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On Using “Climatology” as a Reference Strategy in the Brier and Ranked Probability Skill Scores

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  • 1 International Research Institute for Climate Prediction, Columbia University, Palisades, New York
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Abstract

The Brier and ranked probability skill scores are widely used as skill metrics of probabilistic forecasts of weather and climate. As skill scores, they compare the extent to which a forecast strategy outperforms a (usually simpler) reference forecast strategy. The most widely used reference strategy is that of “climatology,” in which the climatological probability (or probabilities in the case of the ranked probability skill score) of the forecast variable is issued perpetually. The Brier and ranked probability skill scores are often considered harsh standards. It is shown that the scores are harsh because the expected value of these skill scores is less than 0 if nonclimatological forecast probabilities are issued. As a result, negative skill scores can often hide useful information content in the forecasts. An alternative formulation of the skill scores based on a reference strategy in which the outcome is independent of the forecast is equivalent to using randomly assigned probabilities but is not strictly proper. Nevertheless, positive values of the Brier skill score with random guessing as a strategy correspond to positive-sloping reliability curves, which is intuitively appealing because of the implication that the conditional probability of the forecast event increases as the forecast probability increases.

Corresponding author address: Dr. Simon J. Mason, International Research Institute for Climate Prediction, 61 Route 9W, P.O. Box 1000, Columbia University, Palisades, NY 10964-8000. Email: simon@iri.columbia.edu

Abstract

The Brier and ranked probability skill scores are widely used as skill metrics of probabilistic forecasts of weather and climate. As skill scores, they compare the extent to which a forecast strategy outperforms a (usually simpler) reference forecast strategy. The most widely used reference strategy is that of “climatology,” in which the climatological probability (or probabilities in the case of the ranked probability skill score) of the forecast variable is issued perpetually. The Brier and ranked probability skill scores are often considered harsh standards. It is shown that the scores are harsh because the expected value of these skill scores is less than 0 if nonclimatological forecast probabilities are issued. As a result, negative skill scores can often hide useful information content in the forecasts. An alternative formulation of the skill scores based on a reference strategy in which the outcome is independent of the forecast is equivalent to using randomly assigned probabilities but is not strictly proper. Nevertheless, positive values of the Brier skill score with random guessing as a strategy correspond to positive-sloping reliability curves, which is intuitively appealing because of the implication that the conditional probability of the forecast event increases as the forecast probability increases.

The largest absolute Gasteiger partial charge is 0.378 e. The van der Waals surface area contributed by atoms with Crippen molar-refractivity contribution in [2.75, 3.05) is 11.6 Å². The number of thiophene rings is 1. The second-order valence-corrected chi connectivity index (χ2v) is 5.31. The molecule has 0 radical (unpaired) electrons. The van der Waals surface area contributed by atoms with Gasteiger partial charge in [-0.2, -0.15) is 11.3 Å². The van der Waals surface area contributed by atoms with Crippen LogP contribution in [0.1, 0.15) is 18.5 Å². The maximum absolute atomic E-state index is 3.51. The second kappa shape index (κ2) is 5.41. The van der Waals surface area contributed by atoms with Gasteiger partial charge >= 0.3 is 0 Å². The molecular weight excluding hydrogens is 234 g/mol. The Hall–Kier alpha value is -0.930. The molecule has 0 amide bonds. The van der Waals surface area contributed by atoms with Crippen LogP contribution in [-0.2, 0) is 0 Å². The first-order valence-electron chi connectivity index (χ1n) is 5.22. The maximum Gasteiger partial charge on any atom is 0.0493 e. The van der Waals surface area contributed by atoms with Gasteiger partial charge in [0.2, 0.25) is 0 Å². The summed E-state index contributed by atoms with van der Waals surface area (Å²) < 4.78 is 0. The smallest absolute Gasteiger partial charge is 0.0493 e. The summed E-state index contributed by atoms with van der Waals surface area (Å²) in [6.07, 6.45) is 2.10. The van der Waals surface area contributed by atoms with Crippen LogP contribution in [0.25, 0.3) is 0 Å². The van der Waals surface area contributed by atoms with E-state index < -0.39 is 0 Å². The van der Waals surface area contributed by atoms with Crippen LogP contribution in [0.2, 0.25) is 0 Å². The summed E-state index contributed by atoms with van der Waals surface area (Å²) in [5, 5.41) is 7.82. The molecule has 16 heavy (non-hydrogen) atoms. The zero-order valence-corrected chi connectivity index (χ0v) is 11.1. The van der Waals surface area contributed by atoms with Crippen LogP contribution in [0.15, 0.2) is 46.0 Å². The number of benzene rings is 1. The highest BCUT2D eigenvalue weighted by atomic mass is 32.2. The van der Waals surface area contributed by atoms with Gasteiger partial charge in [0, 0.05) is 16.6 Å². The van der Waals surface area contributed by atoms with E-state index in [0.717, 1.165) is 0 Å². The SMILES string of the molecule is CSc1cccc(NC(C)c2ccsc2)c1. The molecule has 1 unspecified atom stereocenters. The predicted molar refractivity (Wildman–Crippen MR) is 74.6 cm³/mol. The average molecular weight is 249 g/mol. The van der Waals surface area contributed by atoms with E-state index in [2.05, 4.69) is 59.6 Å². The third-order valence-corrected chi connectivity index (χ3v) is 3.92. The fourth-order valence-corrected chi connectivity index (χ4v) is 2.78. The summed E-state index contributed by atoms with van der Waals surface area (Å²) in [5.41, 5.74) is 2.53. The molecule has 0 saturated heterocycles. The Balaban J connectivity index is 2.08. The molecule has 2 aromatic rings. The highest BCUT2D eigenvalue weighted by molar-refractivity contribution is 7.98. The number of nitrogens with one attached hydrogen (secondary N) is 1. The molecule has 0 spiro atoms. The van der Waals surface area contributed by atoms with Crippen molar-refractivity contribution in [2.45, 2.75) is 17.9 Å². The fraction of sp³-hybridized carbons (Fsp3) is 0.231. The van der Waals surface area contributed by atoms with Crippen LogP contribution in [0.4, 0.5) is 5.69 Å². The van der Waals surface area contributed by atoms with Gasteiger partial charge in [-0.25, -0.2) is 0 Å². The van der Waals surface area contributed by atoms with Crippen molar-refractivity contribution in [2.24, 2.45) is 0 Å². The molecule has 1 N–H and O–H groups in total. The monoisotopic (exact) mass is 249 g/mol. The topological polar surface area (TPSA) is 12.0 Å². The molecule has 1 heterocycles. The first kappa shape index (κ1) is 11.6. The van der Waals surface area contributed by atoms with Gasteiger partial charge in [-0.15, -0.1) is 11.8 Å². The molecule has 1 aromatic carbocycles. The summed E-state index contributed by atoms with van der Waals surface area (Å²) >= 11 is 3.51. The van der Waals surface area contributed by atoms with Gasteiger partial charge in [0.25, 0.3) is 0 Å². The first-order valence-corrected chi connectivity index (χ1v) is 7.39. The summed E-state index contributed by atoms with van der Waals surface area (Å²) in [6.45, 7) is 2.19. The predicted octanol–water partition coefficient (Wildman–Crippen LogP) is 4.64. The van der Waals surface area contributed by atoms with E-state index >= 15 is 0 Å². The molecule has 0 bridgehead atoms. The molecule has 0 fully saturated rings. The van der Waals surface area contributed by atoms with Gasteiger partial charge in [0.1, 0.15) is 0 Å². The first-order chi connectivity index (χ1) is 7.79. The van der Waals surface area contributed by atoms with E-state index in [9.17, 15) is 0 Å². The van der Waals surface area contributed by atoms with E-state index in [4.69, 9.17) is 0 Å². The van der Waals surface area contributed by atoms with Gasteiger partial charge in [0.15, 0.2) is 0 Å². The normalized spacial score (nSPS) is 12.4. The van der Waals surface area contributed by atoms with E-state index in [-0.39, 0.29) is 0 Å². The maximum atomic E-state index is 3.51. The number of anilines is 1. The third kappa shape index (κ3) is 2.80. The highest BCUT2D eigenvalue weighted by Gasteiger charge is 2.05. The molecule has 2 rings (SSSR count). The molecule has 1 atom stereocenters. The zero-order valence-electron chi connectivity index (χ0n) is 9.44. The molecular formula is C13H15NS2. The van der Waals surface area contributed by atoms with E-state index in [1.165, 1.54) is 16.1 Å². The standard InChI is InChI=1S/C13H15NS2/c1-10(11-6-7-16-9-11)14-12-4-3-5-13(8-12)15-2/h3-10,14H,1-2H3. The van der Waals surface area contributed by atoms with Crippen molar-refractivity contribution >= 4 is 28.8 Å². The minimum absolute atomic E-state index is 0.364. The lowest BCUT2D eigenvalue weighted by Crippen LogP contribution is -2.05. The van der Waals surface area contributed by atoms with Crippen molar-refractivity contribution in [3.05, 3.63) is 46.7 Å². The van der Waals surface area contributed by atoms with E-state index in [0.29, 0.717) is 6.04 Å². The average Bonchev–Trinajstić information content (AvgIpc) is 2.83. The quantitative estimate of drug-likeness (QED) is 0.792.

Corresponding author address: Dr. Simon J. Mason, International Research Institute for Climate Prediction, 61 Route 9W, P.O. Box 1000, Columbia University, Palisades, NY 10964-8000. Email: simon@iri.columbia.edu

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